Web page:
METeOR - Dogs with osteosarcoma or soft tissue sarcomas

close-up of a fluffy white dog
Principal Investigator
Jaime Modiano, VMD, PhD
Perlman Professor of Oncology and Comparative Medicine, Veterinary Clinical Sciences
Mike Henson, DVM, PhD, Diplomate ACVIM
Professor, Oncology, Veterinary Clinical Sciences

Amber Winter, CVT
Research Professional 2
[email protected]

Current status: Open and enrolling

Study title

A novel approach combining oncolytic virotherapy and dual immune checkpoint blockade for metastatic and inoperable sarcomas

Purpose of study

Osteosarcoma is the most common bone tumor found in the dog. While we can manage the primary disease with surgery and chemotherapy, the disease in most dogs will eventually spread to other organs, most commonly the lungs. Soft tissue sarcomas are another common tumor found in dogs and develop from the connective tissues that holds organs together. It can invade deep within the tissue making it difficult or impossible to remove by surgery. In order to improve survival in patients without increasing morbidity, newer safe and effective therapies are needed. In this study, we are evaluating a new combination therapy using a genetically modified Vesicular Stomatitis Virus (VSV-IFNß-NIS, or "VSV") plus a new molecule that increases anti-tumor immunity, called onco-immune accelerator or "ONIx".

Eligibility criteria

Dogs must

  • have a diagnosis of recurrent or inoperable sarcoma of any type (soft tissue or osteo)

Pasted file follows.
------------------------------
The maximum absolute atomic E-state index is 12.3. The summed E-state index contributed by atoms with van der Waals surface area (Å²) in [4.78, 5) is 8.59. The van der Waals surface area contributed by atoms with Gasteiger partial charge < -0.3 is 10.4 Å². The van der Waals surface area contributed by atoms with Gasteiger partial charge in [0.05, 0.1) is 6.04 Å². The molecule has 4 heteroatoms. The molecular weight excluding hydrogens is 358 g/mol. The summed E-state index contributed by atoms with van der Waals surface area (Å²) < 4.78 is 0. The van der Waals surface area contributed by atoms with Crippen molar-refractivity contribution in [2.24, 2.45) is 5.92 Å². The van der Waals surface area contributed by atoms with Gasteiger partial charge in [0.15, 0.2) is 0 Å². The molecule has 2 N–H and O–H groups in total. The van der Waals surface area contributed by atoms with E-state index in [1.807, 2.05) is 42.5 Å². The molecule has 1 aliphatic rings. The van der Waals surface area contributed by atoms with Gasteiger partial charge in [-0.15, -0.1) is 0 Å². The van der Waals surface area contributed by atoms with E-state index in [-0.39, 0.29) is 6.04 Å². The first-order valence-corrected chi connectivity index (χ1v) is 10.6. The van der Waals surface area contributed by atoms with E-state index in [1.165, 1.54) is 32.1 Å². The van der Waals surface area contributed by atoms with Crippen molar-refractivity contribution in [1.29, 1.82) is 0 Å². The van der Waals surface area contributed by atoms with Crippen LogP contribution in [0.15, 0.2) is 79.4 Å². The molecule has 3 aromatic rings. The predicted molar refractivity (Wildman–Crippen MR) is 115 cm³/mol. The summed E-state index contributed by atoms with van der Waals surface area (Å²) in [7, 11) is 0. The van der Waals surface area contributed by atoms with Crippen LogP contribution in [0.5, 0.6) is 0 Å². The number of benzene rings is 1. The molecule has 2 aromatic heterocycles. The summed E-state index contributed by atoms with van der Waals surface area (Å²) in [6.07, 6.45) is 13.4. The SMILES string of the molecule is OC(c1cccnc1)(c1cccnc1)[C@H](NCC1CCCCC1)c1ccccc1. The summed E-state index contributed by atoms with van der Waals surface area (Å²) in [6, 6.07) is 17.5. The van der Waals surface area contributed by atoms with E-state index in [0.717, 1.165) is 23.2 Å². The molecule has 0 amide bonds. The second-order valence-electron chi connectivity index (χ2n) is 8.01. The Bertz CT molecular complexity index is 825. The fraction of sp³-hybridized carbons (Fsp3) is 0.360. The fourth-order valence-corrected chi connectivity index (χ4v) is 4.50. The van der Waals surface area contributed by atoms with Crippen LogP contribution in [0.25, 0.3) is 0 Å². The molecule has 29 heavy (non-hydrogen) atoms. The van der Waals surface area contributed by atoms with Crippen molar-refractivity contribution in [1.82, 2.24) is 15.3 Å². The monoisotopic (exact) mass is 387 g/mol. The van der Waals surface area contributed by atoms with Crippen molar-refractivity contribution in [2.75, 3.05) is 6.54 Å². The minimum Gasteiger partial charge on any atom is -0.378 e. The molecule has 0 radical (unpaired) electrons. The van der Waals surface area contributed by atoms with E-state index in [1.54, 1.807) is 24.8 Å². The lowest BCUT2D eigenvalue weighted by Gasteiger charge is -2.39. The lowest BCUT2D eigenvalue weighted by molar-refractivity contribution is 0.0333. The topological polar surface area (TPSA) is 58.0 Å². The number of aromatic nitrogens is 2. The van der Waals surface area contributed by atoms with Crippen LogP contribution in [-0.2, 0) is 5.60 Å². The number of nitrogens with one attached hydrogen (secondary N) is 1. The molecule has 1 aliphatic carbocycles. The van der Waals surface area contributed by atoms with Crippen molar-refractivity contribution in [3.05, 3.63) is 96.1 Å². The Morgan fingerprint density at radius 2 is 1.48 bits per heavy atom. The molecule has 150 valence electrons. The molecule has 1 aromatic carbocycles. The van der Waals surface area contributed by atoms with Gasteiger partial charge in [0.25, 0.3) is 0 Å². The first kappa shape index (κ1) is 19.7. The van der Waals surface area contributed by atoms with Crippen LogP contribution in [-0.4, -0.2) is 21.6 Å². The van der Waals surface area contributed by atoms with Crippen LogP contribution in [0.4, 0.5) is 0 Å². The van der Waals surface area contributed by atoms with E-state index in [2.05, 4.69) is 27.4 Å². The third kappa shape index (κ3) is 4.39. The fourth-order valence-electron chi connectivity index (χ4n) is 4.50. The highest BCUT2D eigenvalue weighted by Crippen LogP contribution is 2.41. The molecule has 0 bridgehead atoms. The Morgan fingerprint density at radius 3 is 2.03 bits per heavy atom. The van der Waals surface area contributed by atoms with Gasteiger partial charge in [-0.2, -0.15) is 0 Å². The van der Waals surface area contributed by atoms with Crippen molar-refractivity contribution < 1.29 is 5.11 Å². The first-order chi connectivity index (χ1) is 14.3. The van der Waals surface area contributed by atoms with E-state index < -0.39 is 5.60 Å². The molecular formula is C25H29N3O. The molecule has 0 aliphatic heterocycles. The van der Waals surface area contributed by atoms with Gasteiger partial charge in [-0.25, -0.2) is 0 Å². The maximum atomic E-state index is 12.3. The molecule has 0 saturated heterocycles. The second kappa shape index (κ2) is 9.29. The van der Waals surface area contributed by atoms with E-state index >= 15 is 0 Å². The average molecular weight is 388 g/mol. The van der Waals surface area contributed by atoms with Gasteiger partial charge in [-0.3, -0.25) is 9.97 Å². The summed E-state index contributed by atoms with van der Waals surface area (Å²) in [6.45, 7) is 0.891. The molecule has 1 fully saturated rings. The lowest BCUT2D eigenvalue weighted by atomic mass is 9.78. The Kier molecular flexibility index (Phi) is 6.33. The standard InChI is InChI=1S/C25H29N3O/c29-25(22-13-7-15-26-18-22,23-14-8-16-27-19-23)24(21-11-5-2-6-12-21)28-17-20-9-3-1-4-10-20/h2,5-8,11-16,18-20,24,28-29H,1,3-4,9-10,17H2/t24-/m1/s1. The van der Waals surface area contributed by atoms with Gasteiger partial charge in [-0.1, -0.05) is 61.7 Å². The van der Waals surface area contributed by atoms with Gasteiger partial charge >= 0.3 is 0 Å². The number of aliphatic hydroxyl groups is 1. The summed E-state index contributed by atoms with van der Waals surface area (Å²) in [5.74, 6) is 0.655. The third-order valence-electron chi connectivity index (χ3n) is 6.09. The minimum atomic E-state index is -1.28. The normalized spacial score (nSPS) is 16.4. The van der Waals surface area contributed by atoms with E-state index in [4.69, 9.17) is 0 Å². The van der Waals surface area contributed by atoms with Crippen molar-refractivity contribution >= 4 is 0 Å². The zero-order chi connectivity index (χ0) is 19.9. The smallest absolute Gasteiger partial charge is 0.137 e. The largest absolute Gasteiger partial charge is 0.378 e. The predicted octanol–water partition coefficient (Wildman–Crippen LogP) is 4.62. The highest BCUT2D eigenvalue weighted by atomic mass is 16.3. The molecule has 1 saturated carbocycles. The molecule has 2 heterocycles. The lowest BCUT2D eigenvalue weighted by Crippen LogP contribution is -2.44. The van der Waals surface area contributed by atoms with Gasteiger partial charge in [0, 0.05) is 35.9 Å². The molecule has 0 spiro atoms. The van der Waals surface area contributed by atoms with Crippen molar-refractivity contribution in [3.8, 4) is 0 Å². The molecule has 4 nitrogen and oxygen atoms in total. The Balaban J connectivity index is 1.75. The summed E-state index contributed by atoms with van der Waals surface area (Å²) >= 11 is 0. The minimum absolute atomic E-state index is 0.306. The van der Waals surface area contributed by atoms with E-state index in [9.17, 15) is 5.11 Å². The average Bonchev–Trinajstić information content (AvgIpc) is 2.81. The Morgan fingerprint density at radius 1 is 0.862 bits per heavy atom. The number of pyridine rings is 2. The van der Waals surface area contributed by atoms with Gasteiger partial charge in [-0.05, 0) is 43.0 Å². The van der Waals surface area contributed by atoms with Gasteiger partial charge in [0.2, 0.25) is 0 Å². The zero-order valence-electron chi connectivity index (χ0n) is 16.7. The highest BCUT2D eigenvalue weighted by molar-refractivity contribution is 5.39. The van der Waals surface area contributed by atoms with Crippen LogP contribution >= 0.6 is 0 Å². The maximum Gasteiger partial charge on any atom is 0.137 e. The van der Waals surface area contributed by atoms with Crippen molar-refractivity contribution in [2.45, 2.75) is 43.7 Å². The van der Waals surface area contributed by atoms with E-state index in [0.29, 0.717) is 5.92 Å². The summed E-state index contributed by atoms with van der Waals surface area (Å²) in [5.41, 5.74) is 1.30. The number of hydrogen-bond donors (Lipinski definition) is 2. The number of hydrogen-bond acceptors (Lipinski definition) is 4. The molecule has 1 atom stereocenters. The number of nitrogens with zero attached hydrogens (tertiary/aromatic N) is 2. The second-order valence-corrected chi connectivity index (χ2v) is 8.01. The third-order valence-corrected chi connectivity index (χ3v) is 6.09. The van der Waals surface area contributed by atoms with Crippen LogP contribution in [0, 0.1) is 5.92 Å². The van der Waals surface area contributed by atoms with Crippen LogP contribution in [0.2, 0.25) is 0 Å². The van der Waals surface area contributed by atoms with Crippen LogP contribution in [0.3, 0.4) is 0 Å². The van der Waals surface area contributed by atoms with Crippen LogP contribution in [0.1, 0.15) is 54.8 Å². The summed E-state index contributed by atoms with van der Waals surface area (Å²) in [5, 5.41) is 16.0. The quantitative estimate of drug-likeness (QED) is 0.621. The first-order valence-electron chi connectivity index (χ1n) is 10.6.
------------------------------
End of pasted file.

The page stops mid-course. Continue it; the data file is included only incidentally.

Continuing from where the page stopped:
• weigh minimum of 16.5 lbs (7.5 kg); dogs larger than 110 lbs (50 kg) will be accepted on a case by case basis
  • be spayed or neutered
  • be feeling well with no significant health concerns other than it’s sarcoma
  • be up to date on vaccines, flea/tick prevention and internal parasite control
  • not be taking alternative or herbal medications (washout period of 1 week prior to enrollment)
  • not be housed near or otherwise have access to livestock (VSV is a concern in livestock)
  • discontinue prednisone or other immunosuppressive drugs for two weeks prior to enrolling in the study (if removing immunosuppressive drugs would be life-threatening, the dog would not be eligible)


The visits for the study include (summary):

  • Screening with exam, blood and urine collection, and CT scan of the chest and abdomen with biopsy if tissue is available
  • Week 1: Monday – Friday dogs will stay in the Veterinary Medical Center to receive treatment with VSV (given IV), ONIx (given under the skin) and observation. Dogs will receive VSV on Monday and Tuesday, then ONIx on Wednesday and Friday. Dogs can go home on Friday after a 2-hour observation period post-ONIx treatment. Samples of blood, urine, and saliva will be collected.
  • Recheck visits with ONIx treatments on Day 7, 28, 49, 70, and samples of blood and urine . Dogs will stay a minimum of two hours post-treatment for observation, owners can drop off the dogs for their convenience.
  • Restaging visits on Day 49, 98, 182 for CT scans of the chest and abdomen, plus biopsy if tissue is available, samples of blood and urine


Owners pay for the initial diagnostic exam, bloodwork and urinalysis at the screening appointment (cost to owners approximately $495 - $555). The study covers all costs of study-related procedures up to a maximum of $10,620. Owners also cover costs to manage their dog's disease beyond the study procedures.